Evaluating the performance of a protected area network in South Africa and its implications for megadiverse countries

Lerato N. Hoveka, Michelle van der Bank, T. Jonathan Davies

Research output: Contribution to journalArticlepeer-review

17 Citations (Scopus)


As a megadiverse country with three global biodiversity hotspots, a growing human population, and a rapidly developing economy, South Africa exemplifies the challenges facing modern conservation biology. South Africa has established a protected areas network which encompasses 1527 National Parks, nature reserves, wilderness areas, mountain catchment areas, and World Heritage sites. However, the contribution of South Africa's protected areas to biodiversity conservation remains poorly known as many currently protected areas were selected based on the affordability of land or simply situated on sites that were unsuitable for commercial activities, rather than on the biological diversity within them. Here, we model the distribution of >10,000 species, representing South Africa's endemic flora, to evaluate the conservation effectiveness of the current protected areas network. We show that the flora within protected areas has been better sampled than sites outside of protected areas. However, the current protected areas network fails to adequately encompass threatened taxa, many of which are found in threatened ecosystems. We identify locations that represent important conservation gaps, and we suggest that these areas should be included in future conservation planning.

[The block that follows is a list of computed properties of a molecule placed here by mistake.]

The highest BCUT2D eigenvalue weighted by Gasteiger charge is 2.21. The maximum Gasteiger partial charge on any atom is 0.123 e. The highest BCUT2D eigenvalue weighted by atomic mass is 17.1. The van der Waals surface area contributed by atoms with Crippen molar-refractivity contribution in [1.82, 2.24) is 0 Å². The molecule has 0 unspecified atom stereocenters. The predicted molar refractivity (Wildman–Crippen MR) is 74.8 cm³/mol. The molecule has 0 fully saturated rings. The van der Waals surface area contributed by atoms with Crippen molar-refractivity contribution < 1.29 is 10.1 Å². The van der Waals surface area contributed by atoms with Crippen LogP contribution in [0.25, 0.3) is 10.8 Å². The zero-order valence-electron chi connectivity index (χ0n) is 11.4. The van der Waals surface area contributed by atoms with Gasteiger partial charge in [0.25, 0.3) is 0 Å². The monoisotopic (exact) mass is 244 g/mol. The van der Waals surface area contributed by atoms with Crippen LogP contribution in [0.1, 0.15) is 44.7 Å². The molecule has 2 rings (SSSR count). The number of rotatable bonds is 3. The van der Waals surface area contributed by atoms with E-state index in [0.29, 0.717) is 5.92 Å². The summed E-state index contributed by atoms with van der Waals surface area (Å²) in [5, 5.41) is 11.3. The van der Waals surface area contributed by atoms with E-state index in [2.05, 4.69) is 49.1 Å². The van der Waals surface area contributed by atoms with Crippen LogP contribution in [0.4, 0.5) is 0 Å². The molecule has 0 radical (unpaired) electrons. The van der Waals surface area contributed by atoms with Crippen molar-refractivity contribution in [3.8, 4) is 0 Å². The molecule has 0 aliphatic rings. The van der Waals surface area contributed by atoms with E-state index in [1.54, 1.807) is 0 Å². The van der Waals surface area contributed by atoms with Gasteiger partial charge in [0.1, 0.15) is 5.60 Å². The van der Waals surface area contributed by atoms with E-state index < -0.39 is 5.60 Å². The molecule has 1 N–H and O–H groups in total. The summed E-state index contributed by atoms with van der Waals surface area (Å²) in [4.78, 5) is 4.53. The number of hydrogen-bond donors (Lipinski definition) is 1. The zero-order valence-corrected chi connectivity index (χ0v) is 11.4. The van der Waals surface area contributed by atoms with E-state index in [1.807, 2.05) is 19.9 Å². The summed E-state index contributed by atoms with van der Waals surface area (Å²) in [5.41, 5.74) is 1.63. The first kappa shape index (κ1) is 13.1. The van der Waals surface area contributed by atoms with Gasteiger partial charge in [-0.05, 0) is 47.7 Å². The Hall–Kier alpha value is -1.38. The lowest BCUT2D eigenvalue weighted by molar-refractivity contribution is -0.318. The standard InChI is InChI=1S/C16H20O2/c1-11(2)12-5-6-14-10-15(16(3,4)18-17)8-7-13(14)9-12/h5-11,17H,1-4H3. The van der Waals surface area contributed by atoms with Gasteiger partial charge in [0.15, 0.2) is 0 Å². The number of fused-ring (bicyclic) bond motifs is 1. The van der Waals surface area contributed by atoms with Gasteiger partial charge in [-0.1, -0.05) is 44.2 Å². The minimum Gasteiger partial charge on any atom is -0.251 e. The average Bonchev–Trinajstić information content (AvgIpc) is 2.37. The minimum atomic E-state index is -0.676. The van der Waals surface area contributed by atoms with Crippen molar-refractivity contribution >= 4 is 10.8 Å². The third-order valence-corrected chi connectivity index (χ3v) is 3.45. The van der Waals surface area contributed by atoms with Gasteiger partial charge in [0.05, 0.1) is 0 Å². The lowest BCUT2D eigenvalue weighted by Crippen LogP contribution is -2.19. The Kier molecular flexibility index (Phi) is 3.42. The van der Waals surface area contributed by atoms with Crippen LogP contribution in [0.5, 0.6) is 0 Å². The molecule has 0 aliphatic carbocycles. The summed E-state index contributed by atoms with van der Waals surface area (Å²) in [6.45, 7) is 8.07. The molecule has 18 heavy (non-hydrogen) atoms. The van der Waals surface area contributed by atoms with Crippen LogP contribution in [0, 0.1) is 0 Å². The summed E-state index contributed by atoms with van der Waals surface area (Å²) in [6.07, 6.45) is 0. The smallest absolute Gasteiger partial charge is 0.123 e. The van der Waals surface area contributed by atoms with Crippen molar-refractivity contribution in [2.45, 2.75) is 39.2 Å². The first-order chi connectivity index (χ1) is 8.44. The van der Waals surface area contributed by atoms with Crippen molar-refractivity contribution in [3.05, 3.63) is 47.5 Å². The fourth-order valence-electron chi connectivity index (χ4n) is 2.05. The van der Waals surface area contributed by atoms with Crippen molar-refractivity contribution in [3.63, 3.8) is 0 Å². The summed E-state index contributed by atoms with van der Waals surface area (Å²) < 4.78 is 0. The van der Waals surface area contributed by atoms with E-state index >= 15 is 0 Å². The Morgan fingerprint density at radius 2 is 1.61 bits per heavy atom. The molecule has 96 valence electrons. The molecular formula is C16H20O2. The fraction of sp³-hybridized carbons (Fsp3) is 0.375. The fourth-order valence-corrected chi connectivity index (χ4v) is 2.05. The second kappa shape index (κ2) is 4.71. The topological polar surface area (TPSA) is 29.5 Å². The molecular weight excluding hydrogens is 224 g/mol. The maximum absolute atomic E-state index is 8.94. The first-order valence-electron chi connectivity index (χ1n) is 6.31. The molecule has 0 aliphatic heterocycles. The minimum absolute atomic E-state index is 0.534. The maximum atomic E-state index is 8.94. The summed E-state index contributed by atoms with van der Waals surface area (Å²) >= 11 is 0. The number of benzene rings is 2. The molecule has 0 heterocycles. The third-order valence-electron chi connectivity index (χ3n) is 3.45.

Original languageEnglish
Article number108577
JournalBiological Conservation
Publication statusPublished - Aug 2020


  • Biodiversity hotspots
  • Endemism
  • Gap species
  • Species distribution models
  • Threatened species

ASJC Scopus subject areas

  • Ecology, Evolution, Behavior and Systematics
  • Nature and Landscape Conservation


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